Developed by India's Department of Biotechnology (DBT) and Central Drugs Standard Control Organisation (CDSCO) as well as industry and academics the guidelines are intended as a 'clear regulatory pathway for manufacturers of similar biologics' and will be applied to products filed from today onwards.
Under the guidelines manufacturers must prove similarity to a reference product, either an innovator drug licensed in India or one approved elsewhere with four years of postmarket safety data.
Government spokesman S Raghavan said: "In India there is a growing demand for the development of similar biologics as a consequence of pharmaceutical products reaching the end of their patent life. With this increased interest among biotech companies the Government felt the need to streamline the regulatory process into a well-defined set of guidelines."
"We the Government expect these guidelines to provide guidance to both applicants and regulators and adherence will ensure that consistent science-based and data-driven standards are applied to the regulatory process."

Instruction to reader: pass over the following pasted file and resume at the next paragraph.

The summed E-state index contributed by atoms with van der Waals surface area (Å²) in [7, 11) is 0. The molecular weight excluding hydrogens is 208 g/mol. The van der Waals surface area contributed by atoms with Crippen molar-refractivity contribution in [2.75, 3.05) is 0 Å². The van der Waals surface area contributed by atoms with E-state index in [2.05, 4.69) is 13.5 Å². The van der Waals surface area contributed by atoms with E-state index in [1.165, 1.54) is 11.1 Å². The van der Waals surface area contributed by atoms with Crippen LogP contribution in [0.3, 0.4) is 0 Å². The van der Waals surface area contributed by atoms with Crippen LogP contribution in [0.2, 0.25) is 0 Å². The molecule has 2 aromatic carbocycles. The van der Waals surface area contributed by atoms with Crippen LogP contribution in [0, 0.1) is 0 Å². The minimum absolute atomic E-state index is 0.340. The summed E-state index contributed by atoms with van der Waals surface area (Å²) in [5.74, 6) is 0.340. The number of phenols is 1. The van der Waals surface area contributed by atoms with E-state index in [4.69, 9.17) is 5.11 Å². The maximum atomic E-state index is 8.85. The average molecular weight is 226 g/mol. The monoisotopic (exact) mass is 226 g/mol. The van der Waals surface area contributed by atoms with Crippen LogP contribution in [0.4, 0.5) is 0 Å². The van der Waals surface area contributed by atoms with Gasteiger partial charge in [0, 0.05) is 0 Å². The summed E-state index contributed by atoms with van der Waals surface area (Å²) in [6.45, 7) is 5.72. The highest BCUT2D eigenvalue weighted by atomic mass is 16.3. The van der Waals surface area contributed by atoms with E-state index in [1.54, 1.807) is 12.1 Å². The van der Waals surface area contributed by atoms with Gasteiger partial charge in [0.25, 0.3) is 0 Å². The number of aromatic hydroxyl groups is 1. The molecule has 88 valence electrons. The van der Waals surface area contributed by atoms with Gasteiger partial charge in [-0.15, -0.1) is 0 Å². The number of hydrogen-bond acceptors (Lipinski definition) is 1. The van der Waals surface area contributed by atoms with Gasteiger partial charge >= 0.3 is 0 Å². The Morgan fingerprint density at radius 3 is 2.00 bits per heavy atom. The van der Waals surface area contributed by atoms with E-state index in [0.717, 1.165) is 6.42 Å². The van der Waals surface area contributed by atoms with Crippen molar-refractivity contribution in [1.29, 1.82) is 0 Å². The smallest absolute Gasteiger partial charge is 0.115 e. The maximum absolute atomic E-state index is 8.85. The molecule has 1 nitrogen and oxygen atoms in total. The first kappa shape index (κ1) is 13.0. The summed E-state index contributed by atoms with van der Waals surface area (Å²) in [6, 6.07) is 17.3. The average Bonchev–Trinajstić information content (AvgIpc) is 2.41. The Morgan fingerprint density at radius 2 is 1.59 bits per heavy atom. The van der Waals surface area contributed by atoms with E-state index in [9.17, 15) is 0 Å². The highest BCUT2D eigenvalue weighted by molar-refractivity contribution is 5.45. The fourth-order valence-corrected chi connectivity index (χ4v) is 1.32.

DBT Secretary Maharaj Bhan went into more detail about the rationale for the guidelines, telling attendees they were designed with issues like access to medicine and international investment in mind.
"India needs drugs at reasonable prices so we have to worry about the issue of access so we have to spur innovation and manufacturing in India. We also need to create an environment where international companies will be interested in using India as a place to manufacture drugs."
Dr Bhan explained that - in general - international manufacturers' prices are similar to those of local producers if they are able to make their drugs in India and cautioned that such companies will not be attracted unless a clear regulatory framework is in place.
"For me this [the biosimilars guidance] creates an pathway for local and international comapnies to invest in biosimilar development with manufacturing in India."
He aso suggested the guidelines may help address some of the legal issues involved in selling drugs in India - particularly regarding litigation relating to IP.
"We dont want the global and local industries to be in conflict all the time, there needs to be a more harmonius relationship. It [the guidelines] will give a very clear message to everyone...that the Indian regulatory system is capable of taking a scientific view of things and not necessarily worrying about trivial advantage in one direction or the other."
At time of publication the guidelines were only available in hardcopy despite assurances they would published on the DBT and CDSCO websites to coincide with the press conference.